Asset manager Schroders has predicted a challenging year for emerging markets in 2014, with good fundamental reasons to invest but clouds on the horizon.
Emerging market equities have underperformed developed markets for the last three years, according to Schroders’ head of of EM equities, Allan Conway. But he said fundamentals remained very solid, with many EM countries having good balance sheets. “This is in stark contrast to the developed world which is still going through a prolonged period of debt deleveraging,” he commented. Conway added that an expanding EM middle class continued to drive strong consumption, and fixed capital investment is growing due to the still low levels of capital stock per capita. In addition, Conway said that valuations are very attractive and bad news appeared to be priced in, with valuations at a discount to their long-term averages.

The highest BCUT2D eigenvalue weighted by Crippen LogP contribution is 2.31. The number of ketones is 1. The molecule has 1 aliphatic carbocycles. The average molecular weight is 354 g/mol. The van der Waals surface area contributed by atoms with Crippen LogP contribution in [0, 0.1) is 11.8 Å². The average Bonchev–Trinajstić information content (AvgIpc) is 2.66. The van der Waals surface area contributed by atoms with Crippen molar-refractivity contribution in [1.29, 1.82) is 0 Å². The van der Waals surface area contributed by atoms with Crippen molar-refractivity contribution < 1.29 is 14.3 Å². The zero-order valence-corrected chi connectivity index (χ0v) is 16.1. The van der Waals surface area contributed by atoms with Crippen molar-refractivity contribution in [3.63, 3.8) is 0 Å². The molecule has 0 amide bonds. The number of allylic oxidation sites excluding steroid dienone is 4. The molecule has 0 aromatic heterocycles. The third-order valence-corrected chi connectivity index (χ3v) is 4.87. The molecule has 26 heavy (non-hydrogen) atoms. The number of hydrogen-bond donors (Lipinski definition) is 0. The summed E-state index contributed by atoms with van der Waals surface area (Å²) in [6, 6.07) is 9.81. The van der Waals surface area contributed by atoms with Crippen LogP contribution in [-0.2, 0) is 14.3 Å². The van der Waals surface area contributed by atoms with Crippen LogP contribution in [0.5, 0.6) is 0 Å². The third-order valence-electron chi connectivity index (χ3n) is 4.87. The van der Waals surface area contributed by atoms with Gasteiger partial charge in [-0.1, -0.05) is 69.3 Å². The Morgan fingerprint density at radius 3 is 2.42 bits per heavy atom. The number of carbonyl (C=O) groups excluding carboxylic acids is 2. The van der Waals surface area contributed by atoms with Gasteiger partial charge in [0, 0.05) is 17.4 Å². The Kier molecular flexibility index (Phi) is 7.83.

But the expected normalisation of US macro-economic policies is a cloud on the horizon for emerging markets and could hit countries with large current account deficits, such as Brazil, India, South Africa, Indonesia and Turkey – the so-called “fragile five”. This made the choice of countries very important for emerging market equity investors, Conway said.
On emerging market debt, Schroders’ head of EMD, James Barrineau commented: “Emerging market debt will finish 2013 in negative territory, a victim of US Treasury volatility spurred by potential changes in US Federal Reserve (Fed) policy. The most liquid parts of the asset class – sovereign dollar bonds – have fared the worst given their correlation to treasuries.” Barrineau said a new approach to EM debt investing is needed, in view of the likely repricing of 10-year US Treasuries at around 3.25% to 3.5%. “We think exposure to the widest possible opportunity set in emerging markets is the best way to avoid this risk, and gives the highest probability of achieving attractive absolute returns.”